Bad breath can be embarrassing for some. Chewing gum and rinsing with mouthwash doesn’t do much to address the problem. Good oral hygiene can help you get rid of bad breath. Here is a guide to understanding bad breath in seniors.
The increase in bacteria and bad odor may be due to the breakdown of food particles. Bad breath can also be caused by particular meals such as onions, spices, and garlic. Following digestion, these foods enter your bloodstream and are transferred to your lungs, affecting your breath.
Poor Dental Hygiene
If you’re not brushing your teeth daily, the particles from your food will remain in your mouth which might form plaque, a sticky and colorless bacterium that builds on your teeth. If plaque isn’t removed, it can irritate your gums and lead to plaque-filled gaps between your gums and teeth. Bacteria that create odor can also be trapped on your tongue. If you have dentures, they might be the cause of bad breath if they’re not cleaned regularly or if they do not fit properly, causing bacteria and odors in your mouth.
Mouth, Throat, and Nose Conditions
On some occasions, bad breath might be caused by small stones that grow in your tonsils and are covered by microorganisms that produce odor. It can also be caused by infections or persistent inflammation of the nose or throat, which can lead to postnasal drip.
Chemicals produced by other diseases like certain cancers or conditions such as metabolic disorders can induce breath odor. A foreign body caught in a nostril such as a piece of food can also be the cause of bad breath.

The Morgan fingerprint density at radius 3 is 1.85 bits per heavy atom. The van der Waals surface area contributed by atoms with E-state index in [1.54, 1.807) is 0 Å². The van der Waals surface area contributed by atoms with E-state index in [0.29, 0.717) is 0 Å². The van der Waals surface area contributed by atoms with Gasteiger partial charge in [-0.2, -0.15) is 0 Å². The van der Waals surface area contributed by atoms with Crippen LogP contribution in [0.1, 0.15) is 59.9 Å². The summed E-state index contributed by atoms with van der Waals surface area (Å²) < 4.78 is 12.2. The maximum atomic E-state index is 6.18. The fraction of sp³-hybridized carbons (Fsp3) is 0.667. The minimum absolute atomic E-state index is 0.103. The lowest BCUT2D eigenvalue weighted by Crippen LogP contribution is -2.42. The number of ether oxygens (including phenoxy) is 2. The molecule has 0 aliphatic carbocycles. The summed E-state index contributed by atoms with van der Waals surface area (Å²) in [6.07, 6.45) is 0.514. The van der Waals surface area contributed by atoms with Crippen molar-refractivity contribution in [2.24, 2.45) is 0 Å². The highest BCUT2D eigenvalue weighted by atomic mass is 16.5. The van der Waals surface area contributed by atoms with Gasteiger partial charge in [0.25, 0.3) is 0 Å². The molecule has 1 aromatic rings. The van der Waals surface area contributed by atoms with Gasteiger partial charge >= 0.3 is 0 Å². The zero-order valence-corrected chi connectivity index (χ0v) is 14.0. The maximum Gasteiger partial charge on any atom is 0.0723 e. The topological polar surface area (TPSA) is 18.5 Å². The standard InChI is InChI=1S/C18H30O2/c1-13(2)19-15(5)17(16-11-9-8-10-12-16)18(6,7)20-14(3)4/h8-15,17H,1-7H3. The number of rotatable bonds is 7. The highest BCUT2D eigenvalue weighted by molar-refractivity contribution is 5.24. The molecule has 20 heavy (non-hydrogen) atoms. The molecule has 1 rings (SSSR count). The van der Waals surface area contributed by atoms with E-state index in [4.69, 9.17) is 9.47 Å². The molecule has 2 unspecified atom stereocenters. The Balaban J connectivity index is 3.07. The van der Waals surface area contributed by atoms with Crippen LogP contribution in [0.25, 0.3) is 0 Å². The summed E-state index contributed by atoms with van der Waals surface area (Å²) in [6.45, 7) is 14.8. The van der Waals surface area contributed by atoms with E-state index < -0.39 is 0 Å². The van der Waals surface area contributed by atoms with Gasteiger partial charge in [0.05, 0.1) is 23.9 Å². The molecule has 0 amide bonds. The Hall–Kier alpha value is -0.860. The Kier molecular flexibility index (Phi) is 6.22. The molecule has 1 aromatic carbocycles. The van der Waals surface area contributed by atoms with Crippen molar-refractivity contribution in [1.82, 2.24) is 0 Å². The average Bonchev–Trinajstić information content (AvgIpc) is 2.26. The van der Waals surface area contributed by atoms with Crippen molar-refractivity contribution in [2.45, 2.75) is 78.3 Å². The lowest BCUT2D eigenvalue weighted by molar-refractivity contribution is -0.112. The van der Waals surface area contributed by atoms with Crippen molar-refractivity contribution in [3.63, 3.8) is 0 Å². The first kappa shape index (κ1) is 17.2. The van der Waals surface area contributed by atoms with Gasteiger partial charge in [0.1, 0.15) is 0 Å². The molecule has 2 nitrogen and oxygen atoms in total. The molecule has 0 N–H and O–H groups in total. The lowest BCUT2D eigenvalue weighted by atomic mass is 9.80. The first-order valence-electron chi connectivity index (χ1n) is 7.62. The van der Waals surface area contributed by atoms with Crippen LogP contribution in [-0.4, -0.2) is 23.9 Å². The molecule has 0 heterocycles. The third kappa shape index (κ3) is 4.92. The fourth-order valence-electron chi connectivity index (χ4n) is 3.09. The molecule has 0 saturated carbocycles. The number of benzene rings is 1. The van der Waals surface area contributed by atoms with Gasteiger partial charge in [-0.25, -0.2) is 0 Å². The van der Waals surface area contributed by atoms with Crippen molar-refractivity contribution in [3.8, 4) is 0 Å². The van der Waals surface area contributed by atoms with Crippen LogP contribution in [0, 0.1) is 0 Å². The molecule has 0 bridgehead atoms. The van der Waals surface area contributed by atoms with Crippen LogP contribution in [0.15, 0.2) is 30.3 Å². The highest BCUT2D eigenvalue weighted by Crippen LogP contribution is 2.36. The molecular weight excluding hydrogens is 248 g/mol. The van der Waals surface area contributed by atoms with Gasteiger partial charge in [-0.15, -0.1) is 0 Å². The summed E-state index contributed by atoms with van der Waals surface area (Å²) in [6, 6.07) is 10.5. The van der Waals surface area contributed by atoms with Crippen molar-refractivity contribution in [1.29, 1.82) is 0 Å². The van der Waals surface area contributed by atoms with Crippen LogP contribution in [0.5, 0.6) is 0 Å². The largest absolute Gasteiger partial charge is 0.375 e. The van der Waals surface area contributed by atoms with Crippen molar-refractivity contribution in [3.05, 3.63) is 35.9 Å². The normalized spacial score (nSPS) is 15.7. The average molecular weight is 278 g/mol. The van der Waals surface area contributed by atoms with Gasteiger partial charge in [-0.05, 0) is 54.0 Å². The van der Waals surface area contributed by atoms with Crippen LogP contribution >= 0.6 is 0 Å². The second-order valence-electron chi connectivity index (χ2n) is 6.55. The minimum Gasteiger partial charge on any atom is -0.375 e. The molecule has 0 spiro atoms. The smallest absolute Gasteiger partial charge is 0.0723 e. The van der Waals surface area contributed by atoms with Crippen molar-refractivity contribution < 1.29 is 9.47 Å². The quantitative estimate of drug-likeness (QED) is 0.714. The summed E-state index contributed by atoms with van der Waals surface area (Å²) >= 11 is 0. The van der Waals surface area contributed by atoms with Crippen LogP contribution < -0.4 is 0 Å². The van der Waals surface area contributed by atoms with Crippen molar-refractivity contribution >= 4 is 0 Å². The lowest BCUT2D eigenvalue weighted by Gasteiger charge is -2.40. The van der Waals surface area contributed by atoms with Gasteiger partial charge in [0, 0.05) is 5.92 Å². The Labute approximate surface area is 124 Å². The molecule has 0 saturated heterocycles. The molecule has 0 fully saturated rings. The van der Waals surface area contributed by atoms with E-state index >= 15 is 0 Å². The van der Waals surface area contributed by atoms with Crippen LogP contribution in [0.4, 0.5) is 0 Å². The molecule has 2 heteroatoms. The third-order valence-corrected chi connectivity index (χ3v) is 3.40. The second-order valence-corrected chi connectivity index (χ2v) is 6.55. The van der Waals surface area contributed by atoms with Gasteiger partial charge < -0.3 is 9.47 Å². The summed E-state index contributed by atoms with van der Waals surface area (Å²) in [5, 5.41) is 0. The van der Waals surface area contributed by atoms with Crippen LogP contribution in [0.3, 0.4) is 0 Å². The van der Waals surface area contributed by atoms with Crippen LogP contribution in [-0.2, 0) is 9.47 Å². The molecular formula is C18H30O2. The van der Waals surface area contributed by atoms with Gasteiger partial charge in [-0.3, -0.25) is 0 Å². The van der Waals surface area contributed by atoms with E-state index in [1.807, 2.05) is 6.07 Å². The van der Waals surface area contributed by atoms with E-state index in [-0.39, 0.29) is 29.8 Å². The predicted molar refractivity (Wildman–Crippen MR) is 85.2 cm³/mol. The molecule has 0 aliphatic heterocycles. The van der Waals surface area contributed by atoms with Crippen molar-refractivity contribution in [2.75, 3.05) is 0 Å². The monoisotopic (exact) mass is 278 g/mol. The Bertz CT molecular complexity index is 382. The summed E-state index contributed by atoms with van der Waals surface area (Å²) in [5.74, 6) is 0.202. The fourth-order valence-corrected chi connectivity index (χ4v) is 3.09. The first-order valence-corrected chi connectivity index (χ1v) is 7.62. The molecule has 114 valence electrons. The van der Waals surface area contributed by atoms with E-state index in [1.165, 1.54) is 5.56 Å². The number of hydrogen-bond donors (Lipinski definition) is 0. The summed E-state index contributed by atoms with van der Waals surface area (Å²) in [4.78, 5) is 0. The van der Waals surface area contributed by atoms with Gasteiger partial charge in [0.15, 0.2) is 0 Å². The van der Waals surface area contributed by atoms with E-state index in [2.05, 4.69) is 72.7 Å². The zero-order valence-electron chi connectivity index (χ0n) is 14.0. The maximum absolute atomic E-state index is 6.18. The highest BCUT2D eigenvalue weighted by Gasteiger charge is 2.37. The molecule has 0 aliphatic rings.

Saliva assists in cleansing by removing particles that cause odors. When saliva production is reduced, a condition known as xerostomia develops, resulting in poor breath. ‘Morning breath’ is naturally caused by dry mouth while sleeping and exacerbates when you sleep with your mouth open. An issue with your salivary glands as well as several diseases can cause chronic dry mouth.
Symptoms and When to See a Doctor
The cause of bad breath odor varies, depending on the source or underlying cause. While some people who have little to no mouth odor are very concerned about their breath, others are unaware that they have foul breath. As assessing your breath may be difficult, you should get the help of a close friend or family member to verify your bad-breath concerns.
If you have poor breath, you should re-examine your oral hygiene routines by making modifications to your lifestyle such as brushing your teeth after meals or flossing. You should consult your dentist if your bad breath continues after making these modifications. If your dentist believes your bad breath is the consequence of something more serious, they may refer you to a doctor to figure out what’s causing it.
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